The next morning, Zach picked up something special in the spotting scope. Zion pointed out the extra dark horns and uncommonly light face – a sharp contrast not usually seen in chamois. A deep valley separated predators from prey and as they watched, high mountain clouds rolled into the valley and eclipsed the world in a white cotton fog.
“Time to go,” Zion said, “fast, fast, fast,” and the two scampered to the valley floor. The clouds rolled out and the hunters took cover again. The alpine haze crept back in, and they cut the distance to 800 yards, then 400, then 200. When the clouds cleared a last time, Zach had the unique chamois in the scope, and a shot rang through the mountains.
“That is the chamois of my guiding career!” Zion said standing next to the white-faced buck. It wasn’t albino but an exceedingly rare white-color phase chamois, something the guides had all heard of but never seen in person.
“When the guide says you better get a full body mount, you know it’s a good one,” Zach laughed.
On their last three days in NZ, the Wentz Brothers switched to stag. Word had spread around a little village on Cook’s Saddle that an especially good one was skirting the edge of town. For Carson, the whole situation reminded him of hunting deer in North Dakota, bumping them out of the corn and shooting fast. It was even a farmer who first spotted the stag while out milking cows.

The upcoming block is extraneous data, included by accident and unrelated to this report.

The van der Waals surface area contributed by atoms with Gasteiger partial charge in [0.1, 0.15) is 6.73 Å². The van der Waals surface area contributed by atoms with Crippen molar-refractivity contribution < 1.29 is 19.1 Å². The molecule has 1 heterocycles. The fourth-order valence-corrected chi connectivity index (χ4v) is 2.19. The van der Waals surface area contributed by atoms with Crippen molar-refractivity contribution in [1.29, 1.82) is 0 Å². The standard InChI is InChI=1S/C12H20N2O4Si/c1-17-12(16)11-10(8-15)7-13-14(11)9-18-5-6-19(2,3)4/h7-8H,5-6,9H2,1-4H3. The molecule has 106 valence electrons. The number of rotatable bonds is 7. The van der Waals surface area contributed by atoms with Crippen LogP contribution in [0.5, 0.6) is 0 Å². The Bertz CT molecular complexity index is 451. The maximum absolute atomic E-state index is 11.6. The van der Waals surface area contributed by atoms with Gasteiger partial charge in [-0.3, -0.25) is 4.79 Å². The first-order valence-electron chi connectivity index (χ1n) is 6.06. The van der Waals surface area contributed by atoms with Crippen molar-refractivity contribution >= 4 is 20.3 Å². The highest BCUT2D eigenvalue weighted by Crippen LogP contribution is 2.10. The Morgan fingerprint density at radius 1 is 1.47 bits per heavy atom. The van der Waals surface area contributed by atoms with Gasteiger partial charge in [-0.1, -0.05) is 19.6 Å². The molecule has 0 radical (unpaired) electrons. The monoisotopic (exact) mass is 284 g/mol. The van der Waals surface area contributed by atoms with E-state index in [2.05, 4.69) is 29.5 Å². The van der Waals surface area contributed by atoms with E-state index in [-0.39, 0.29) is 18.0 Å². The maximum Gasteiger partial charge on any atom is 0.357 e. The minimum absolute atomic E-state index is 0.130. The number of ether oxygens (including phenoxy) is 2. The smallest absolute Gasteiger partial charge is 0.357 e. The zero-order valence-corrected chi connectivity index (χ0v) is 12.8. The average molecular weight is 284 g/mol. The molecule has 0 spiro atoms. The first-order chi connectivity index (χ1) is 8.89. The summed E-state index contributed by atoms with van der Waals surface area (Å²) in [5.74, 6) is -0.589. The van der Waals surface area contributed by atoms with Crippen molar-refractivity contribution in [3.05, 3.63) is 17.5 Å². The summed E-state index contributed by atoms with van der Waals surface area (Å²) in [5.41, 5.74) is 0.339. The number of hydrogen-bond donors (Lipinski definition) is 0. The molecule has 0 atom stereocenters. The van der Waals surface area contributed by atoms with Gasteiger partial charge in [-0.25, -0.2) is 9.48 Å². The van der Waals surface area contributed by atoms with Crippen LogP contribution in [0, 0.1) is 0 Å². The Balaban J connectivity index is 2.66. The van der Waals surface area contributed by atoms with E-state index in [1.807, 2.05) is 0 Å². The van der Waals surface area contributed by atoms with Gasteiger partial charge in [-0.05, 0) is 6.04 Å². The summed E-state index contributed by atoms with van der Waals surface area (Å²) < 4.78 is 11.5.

“My favorite part of hunting is definitely not the killing,” Carson said. “It’s the whole experience. The setup. The time watching the sun come up and experiencing God’s creation, noticing what we don’t always notice.”
New Zealand commands notice – from rolling foothills covered with tahr to craggy mountainsides that hold chamois and deep, dense forests crawling with stag. The Wentz brothers were hunting in the middle of the rut, and stags were locked down with four or five hinds. They responded to calls but weren’t moving. After several attempts to get on a shooter, nothing panned out.
Carson and Zion sat on a wide clearing in the jungle. The bulls weren’t working, so it was time to call it a hunt. Two great tahr and two great chamois weren’t a bad take, and by leaving a stag behind, the Wentz brothers had good reason to return soon.
As the hunters collected themselves, a commotion opened up in the brush. Carson and Zion just looked at each other as the sound grew louder. Then the stag appeared, a good one, running full hilt, four legs off the ground, head down, sprinting for the opposite tree line.
Carson scrambled, found and shouldered his rifle, ran the bolt. The stag was nearly back in the jungle when Wentz touched off the trigger, the shot cutting through the chaos as the red deer fell.
Zion looked stunned.
“How long did that take you, mate? From hearing that stag to shooting it? What was that, six seconds?”
“Maybe,” Carson smiled sheepishly. “I’m better in the chaos.”